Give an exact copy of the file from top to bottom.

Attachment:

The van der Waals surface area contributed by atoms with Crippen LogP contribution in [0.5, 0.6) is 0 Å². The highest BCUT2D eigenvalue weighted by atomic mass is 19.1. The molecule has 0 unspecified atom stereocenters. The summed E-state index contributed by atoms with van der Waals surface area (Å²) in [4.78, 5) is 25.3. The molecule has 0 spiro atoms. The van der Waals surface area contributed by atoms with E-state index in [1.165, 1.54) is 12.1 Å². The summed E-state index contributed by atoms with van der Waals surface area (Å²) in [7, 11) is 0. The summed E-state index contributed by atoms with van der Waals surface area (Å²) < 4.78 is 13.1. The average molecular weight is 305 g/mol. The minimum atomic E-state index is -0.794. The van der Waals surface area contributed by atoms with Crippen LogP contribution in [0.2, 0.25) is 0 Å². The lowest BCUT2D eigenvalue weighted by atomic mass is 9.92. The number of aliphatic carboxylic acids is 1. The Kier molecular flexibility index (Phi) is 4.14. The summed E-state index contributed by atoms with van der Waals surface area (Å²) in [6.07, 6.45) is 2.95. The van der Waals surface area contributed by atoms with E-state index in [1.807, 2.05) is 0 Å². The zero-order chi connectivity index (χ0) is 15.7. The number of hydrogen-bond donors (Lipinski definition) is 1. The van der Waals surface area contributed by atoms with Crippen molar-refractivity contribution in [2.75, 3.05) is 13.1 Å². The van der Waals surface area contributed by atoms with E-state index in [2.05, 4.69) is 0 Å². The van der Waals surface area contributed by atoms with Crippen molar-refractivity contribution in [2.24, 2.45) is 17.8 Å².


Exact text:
The van der Waals surface area contributed by atoms with Crippen LogP contribution in [0.5, 0.6) is 0 Å². The highest BCUT2D eigenvalue weighted by atomic mass is 19.1. The molecule has 0 unspecified atom stereocenters. The summed E-state index contributed by atoms with van der Waals surface area (Å²) in [4.78, 5) is 25.3. The molecule has 0 spiro atoms. The van der Waals surface area contributed by atoms with E-state index in [1.165, 1.54) is 12.1 Å². The summed E-state index contributed by atoms with van der Waals surface area (Å²) in [7, 11) is 0. The summed E-state index contributed by atoms with van der Waals surface area (Å²) < 4.78 is 13.1. The average molecular weight is 305 g/mol. The minimum atomic E-state index is -0.794. The van der Waals surface area contributed by atoms with Crippen LogP contribution in [0.2, 0.25) is 0 Å². The lowest BCUT2D eigenvalue weighted by atomic mass is 9.92. The number of aliphatic carboxylic acids is 1. The Kier molecular flexibility index (Phi) is 4.14. The summed E-state index contributed by atoms with van der Waals surface area (Å²) in [6.07, 6.45) is 2.95. The van der Waals surface area contributed by atoms with E-state index in [1.807, 2.05) is 0 Å². The zero-order chi connectivity index (χ0) is 15.7. The number of hydrogen-bond donors (Lipinski definition) is 1. The van der Waals surface area contributed by atoms with Crippen molar-refractivity contribution in [2.75, 3.05) is 13.1 Å². The van der Waals surface area contributed by atoms with E-state index in [2.05, 4.69) is 0 Å². The van der Waals surface area contributed by atoms with Crippen molar-refractivity contribution in [2.24, 2.45) is 17.8 Å².